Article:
The publication of this biography of Jaqueline Tyrwhitt by Ellen Shoshkes is timely. It is a reminder for professional planners and people affected by urban planning activity—which is to say, everybody—of the positive practical and philosophical reasons for planning, at a time when this activity is subject to criticism.

For me, as a professional British town planner and researcher, planning is the practical exercise of the utopian impulse—the activity, as the planning academic Patsy Healey puts it, of “making better places.”1 A significant element of Tyrwhitt's lifework was in developing both the science and the art of urban planning and design, but she also engaged with the other practical aspect of utopianism in experimenting with intentional communities, including Dartington, in Devon, England, and her own community at Sparoza, near Athens, Greece.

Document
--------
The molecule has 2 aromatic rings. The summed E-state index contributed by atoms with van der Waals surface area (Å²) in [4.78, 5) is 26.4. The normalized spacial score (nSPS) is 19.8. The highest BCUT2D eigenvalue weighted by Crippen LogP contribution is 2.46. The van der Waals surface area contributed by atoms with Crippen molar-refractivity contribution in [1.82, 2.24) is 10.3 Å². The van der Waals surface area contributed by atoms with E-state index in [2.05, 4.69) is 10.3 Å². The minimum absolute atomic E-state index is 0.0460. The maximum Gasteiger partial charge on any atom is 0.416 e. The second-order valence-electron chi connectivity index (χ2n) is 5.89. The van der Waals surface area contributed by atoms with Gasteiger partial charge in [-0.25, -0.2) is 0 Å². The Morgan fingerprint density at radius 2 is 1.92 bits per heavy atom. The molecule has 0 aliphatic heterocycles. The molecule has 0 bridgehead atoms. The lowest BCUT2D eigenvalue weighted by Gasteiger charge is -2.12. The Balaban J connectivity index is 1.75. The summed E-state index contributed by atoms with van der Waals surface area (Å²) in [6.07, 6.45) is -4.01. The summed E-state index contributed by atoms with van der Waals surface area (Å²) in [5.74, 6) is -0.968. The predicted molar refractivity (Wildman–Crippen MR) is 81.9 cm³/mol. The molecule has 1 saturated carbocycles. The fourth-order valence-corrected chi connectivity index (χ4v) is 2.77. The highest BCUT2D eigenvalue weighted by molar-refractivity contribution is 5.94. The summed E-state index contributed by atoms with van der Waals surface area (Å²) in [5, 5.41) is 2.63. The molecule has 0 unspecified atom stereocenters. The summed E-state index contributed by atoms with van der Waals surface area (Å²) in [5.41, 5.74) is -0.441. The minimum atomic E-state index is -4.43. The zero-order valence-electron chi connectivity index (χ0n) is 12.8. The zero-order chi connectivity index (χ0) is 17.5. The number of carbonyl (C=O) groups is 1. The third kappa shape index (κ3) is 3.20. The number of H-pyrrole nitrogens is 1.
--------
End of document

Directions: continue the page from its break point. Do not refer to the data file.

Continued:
This book highlights the contribution made to planning thought, practice, and education by an individual who features rarely...

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